As a result of my mom’s immigrant identity crisis, I know little of Filipino culture. Since her parents wanted to raise Americans, didn’t teach the kids Tagalog or their respective dialects, my generation is left with only a few traditional recipes, the word for fart (utot), and a giant fork and spoon in the kitchen.

Instead, my mom filled our house and her childhood anecdotes with pieces of Japanese and especially Okinawan culture. I’ve been far more interested in learning about and visiting Okinawa than I have ever been in the Philippines.


Working at the Smithsonian Center for Folklife and Cultural Heritage, where we celebrate the diversity of cultures in the world and help communities sustain their traditions and assert their cultural identities, I think about this issue a lot—how I don’t really do these things for myself.

But maybe through learning Okinawan music, adopting Indonesian culture through playing gamelan, and immersing myself in Peruvian or Kenyan or Chinese cultures at the Smithsonian Folklife Festival, I at least carry on my mom’s identity as a cultural wanderer.

This post is a submission for the Smithsonian Asian Pacific American Center’s #myhapastory project.

Cassette Recovery

23 Mar

candlestick script marlene - sony audio cassette tape
Today at work I had a minor Twitter triumph with a post about restoring audio tape by baking it in a convection oven. And while I didn’t have to do anything that advanced, I also successfully restored my first cassette at home this weekend.

I found this tape last time I was home in Sacramento, with “Candlestick Script Marlene” handwritten on it. Marlene is my mom’s name, so I was hoping it was something she recorded, maybe even with her voice on it. The tape had come off one of the reels, so I opened it up, Scotch taped it back on, and wound it back up.

Nothing earth-shattering on it, though. Just a collection of Benny Goodman songs. But maybe they were all my mom’s favorites, and maybe she would listen to it in her little Datsun, and that’s pretty cool.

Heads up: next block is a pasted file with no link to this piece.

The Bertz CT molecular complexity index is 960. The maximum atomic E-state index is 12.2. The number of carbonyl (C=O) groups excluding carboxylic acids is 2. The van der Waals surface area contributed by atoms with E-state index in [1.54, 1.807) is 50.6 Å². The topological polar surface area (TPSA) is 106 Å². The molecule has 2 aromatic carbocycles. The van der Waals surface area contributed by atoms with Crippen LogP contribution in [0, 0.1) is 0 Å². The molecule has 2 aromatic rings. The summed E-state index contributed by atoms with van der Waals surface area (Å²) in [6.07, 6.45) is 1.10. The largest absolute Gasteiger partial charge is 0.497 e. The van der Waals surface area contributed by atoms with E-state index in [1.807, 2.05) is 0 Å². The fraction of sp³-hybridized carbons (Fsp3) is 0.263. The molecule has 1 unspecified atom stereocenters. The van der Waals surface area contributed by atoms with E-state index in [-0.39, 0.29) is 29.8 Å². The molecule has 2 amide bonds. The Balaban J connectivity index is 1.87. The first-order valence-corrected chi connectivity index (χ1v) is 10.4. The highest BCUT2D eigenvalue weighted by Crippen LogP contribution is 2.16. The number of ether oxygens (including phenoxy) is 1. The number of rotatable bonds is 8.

The opening song, now a little warbled due to my shoddy handiwork:

Happy Birthday from Kepi Ghoulie

17 Mar

kepi ghoulie at comet ping pong
Today is my birthday! So I’m posting this recording of Kepi Ghoulie playing his “Happy Birthday” song that I forgot to post on my brother’s birthday.


Allan came to visit Washington, D.C., for Thanksgiving, and then we got to see Kepi with the Mean Jeans as his backing band at Comet Ping Pong in December. It was a hella Sac throwback. Since the last time I saw Kepi was an acoustic show, nice and mellow, it was a jolt to see him thrashing around on stage. The birthday song was for one of the Mean Jean Moms, who all live in the D.C. suburbs.

They played another one of our favorites (though I still prefer the Kirsty MacColl version on my favorite mixtape Allan made for our parents), “A New England.”


Any advice on stupid, irresponsible things I should do in the last year of my twenties?

when it’s the dead of winter

22 Feb

sligo creek trail in winter
This winter I have biked in the rain and through the snow, wiped out in ice, and tasted road salt. It’s the gloomiest time of year, but we have to remember to find small adventures and musical sources of warmth.

 
LISTENING NOTES: Continue reading